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There are many who have played a part in the landscape of country music, many who have added their talents to the tapestry of the music genre that has had an impact on so many lives. many who have affected the history of Nashville and country music and many who have left us sooner than we would have liked.

One of those people is Hazel Smith.

According to “The Tennessean,” the longtime Nashville media personality passed away at her home on March 18 following “a period of declining health.” She was 83.

Declaring herself country music’s mother hen, Hazel was a fixture on Nashville’s Music Row for decades. She was a journalist when female journalists weren’t a common thing. She was also a songwriter, a publicist, a cookbook author and a television personality as host of CMT’s “Southern Fried Flicks.”

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Yet, one of her most meaningful and lasting contributions to country music is the fact that she coined the term “outlaw music” while she was working as a publicist back in the early 1970s for the Glaser Brothers’ Hillbilly Central office and studio.

“Now, it doesn’t say this in mine or any other dictionary I’ve seen, but it said that ‘outlaw’ meant virtually living on the outside of the written law,” Hazel told “The Nashville Scene” in 1997, as reported on by “The Tennessean.” “It just made sense to me, because [record producers] Owen Bradley and Chet Atkins were doing marvelous music, but this was another step in another direction.”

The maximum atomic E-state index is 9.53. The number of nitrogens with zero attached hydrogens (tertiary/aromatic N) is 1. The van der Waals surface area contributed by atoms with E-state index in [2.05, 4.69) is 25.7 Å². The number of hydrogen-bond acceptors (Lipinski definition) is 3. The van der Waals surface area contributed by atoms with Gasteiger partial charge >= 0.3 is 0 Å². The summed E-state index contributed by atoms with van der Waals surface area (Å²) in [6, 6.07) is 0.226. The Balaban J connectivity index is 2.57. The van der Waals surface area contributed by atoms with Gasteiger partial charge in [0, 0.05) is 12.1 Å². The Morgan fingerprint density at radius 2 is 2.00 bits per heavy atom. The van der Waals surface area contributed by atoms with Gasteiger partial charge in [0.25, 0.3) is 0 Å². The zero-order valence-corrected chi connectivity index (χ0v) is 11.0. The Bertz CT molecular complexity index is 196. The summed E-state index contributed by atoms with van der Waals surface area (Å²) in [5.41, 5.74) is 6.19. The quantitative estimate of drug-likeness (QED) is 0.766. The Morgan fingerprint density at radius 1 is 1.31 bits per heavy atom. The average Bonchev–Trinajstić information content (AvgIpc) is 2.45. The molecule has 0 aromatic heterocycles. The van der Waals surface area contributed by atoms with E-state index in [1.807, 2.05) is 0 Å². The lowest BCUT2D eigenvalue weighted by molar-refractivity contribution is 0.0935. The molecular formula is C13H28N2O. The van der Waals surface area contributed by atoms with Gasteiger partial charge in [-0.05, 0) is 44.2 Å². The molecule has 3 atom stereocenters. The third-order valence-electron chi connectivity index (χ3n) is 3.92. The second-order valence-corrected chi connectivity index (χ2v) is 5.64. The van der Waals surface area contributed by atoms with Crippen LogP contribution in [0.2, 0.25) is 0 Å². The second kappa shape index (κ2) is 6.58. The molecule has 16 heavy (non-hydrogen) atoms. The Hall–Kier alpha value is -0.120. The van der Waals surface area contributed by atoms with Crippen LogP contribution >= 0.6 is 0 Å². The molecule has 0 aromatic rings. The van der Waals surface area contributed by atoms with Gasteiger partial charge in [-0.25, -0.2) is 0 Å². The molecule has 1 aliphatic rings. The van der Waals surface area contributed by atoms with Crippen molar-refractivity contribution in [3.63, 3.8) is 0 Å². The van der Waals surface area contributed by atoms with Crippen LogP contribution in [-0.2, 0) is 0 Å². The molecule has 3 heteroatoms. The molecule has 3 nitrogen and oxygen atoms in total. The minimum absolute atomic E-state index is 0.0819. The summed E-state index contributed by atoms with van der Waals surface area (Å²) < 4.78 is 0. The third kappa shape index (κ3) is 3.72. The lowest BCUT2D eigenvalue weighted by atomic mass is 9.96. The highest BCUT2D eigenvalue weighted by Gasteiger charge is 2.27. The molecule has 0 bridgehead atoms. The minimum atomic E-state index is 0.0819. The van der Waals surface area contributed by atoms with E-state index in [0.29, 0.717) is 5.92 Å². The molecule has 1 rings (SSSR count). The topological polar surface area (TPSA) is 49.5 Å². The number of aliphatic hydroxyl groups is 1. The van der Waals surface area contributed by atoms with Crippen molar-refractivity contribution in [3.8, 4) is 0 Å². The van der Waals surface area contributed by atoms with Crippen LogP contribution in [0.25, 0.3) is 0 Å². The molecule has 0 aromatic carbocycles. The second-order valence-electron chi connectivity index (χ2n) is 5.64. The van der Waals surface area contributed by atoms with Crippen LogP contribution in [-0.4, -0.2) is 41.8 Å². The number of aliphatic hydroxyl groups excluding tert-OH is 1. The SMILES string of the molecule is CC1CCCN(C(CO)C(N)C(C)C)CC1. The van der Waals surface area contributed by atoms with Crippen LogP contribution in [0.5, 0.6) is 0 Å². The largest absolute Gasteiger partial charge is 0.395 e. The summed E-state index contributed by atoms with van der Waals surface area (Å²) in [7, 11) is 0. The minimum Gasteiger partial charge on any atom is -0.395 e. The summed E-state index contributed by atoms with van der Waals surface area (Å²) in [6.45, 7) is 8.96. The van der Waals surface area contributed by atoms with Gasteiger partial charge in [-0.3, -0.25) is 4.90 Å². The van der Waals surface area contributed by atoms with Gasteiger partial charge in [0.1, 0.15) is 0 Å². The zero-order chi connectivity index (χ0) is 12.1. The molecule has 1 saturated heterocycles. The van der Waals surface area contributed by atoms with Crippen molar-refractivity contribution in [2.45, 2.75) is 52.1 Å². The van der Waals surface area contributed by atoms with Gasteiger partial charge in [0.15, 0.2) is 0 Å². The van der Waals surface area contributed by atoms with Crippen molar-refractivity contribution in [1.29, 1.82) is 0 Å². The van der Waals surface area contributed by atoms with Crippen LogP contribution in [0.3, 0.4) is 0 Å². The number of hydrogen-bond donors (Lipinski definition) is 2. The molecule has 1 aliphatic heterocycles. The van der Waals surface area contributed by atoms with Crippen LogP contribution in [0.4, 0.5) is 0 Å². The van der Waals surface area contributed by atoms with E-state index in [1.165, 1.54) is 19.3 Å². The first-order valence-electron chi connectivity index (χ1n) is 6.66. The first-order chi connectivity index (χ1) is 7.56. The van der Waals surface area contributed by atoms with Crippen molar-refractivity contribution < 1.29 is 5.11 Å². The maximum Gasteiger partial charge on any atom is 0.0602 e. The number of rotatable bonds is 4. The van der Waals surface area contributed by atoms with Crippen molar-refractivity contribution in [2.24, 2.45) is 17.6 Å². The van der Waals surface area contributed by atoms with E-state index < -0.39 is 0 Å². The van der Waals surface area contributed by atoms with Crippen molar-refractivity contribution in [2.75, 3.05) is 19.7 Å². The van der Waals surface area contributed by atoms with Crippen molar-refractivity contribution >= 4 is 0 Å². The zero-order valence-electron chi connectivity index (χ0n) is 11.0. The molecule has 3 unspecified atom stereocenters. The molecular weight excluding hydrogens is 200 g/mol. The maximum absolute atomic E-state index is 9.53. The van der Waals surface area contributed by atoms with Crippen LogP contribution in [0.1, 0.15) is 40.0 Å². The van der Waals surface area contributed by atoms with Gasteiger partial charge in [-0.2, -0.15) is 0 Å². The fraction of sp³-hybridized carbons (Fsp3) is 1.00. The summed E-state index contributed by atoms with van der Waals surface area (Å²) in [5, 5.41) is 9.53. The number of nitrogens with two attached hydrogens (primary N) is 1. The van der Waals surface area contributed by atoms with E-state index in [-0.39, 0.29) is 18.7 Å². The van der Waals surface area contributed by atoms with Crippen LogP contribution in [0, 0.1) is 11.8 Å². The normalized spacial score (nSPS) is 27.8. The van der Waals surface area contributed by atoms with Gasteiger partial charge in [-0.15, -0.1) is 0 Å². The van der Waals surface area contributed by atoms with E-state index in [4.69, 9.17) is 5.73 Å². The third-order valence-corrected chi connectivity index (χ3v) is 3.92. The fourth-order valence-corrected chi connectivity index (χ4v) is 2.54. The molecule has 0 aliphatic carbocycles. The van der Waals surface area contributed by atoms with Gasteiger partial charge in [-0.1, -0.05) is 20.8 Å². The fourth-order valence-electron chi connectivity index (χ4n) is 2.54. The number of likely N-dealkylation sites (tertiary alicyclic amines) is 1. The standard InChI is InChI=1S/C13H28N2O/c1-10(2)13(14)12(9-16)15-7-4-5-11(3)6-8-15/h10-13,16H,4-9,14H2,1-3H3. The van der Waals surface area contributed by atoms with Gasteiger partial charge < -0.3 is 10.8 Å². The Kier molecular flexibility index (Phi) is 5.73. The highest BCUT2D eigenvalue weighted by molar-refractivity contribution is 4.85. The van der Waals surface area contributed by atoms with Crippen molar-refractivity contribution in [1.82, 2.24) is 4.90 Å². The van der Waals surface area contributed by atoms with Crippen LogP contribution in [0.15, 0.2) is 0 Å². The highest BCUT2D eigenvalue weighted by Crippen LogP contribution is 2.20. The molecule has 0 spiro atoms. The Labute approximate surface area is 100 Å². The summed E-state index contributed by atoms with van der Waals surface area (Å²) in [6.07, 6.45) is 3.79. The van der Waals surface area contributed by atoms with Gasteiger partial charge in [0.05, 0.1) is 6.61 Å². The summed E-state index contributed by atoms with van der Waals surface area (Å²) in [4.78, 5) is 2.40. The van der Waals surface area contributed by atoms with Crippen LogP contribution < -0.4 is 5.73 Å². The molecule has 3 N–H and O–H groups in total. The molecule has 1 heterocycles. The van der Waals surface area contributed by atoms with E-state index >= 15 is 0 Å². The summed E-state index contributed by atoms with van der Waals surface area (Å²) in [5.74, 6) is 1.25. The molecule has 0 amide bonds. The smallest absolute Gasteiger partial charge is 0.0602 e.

Soon after the news of her death was released, many in the country music community headed to their social media accounts to express their sadness over the news, including producer Buddy Cannon.

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Very sorry to hear of the passing of Hazel Smith,” Buddy said. “Hazel was a wonderful lady who was a great friend to many of us. She was a colorful, tell it like she saw it kind of a person, and you never had to wonder about her stand on something. Willie Nelson credits Hazel with connecting the term ‘outlaw music’ with himself, Waylon, Tompall [Glaser] and all the musical renegades that broke out of the Nashville music factory prison back in the 1970s. We all loved Hazel, and her presence will not soon be forgotten. Rest easy Hazel Smith.”

We send our condolences to all who loved Hazel.

Tricia Despres is a senior correspondent for Rare Country, based out of Chicago. Join the conversation on Twitter at @RareCountry. We would love to see y’all there.
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